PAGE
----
Several weaknesses or loopholes have been identified in the current measures during the present analysis. These concern: the methods used to implement the measures (complete reliance on phytosanitary passports as unreliable visual inspection is generally used to control imports); the fact that non-chrysanthemum hosts of CSVd are not addressed; and the wording of Annex IV of the Council Directive 2000/29/EC and the quality standards it proposes (three generations allowed from tested plants, entailing recontamination risks). The implementation of several risk reduction options could be considered in order to make the current measures more efficient by closing these loopholes. This would entail making the standards more stringent by allowing fewer multiplication cycles from tested plants, supplementing visual inspection with a measure of sampling and testing of imported cuttings and addressing the other CSVd hosts. Although such measures would clearly further improve the effectiveness of the current measures, the improvement thus achieved is expected to be limited because of the high efficiency of the current measures combined with the industry-developed certification system and because of the limited importance of the non-chrysanthemum hosts.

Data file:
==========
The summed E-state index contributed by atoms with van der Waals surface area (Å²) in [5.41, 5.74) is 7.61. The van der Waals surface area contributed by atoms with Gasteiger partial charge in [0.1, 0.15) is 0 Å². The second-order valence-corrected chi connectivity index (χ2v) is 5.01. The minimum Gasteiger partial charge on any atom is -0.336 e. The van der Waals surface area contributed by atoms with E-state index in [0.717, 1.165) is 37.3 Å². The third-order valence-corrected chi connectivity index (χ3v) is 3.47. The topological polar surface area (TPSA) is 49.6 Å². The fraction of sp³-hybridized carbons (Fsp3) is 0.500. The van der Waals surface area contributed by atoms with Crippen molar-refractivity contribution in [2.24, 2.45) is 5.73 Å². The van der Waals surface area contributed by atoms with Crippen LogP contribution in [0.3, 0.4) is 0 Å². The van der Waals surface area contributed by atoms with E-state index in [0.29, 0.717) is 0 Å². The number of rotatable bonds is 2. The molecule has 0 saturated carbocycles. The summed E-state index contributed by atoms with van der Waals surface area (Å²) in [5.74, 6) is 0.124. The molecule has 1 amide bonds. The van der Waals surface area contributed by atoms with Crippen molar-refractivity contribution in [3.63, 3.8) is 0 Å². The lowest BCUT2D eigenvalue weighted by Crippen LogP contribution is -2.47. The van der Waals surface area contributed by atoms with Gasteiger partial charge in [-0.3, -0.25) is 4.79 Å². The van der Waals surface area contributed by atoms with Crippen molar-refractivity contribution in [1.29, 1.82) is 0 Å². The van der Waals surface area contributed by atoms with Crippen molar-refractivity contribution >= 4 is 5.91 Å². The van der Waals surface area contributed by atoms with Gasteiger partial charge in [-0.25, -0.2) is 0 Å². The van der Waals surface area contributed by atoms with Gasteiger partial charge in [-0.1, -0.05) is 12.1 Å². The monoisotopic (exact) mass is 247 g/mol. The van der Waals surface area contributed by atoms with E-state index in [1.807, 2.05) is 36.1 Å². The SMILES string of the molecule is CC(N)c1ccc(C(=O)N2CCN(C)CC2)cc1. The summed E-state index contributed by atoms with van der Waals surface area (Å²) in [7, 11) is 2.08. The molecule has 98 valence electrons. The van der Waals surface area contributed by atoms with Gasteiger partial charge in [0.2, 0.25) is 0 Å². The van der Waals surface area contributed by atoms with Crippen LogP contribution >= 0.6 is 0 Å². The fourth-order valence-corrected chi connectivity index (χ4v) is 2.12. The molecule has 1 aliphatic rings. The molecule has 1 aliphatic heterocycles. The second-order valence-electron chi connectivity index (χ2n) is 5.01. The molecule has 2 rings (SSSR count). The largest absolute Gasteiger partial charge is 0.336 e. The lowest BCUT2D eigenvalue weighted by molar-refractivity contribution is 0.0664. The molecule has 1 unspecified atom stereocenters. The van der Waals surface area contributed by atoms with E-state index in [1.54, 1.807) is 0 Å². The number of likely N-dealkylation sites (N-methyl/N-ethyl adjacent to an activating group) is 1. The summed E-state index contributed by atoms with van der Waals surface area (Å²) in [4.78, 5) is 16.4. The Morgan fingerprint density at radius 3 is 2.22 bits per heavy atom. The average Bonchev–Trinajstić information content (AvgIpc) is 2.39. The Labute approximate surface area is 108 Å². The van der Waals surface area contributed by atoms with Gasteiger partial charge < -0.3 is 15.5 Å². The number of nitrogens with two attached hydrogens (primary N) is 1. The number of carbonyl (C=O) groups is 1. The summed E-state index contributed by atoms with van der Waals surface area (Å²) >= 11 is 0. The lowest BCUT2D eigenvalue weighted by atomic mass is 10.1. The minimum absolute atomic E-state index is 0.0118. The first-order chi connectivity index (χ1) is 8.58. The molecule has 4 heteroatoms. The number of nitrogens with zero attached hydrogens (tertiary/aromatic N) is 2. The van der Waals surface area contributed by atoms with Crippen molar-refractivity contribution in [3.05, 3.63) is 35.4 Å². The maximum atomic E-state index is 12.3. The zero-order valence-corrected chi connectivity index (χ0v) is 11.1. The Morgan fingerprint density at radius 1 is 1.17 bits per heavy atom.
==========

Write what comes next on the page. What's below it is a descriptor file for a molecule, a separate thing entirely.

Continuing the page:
Three parameters are important in the analysis of non-chrysanthemum hosts:
- With the possible exception of Argyranthemum, they develop asymptomatic CSVd infection and therefore are predicted to show minimal impact.
- Taken together they represent imports of less than 10 % of the imported chrysanthemum plants for planting.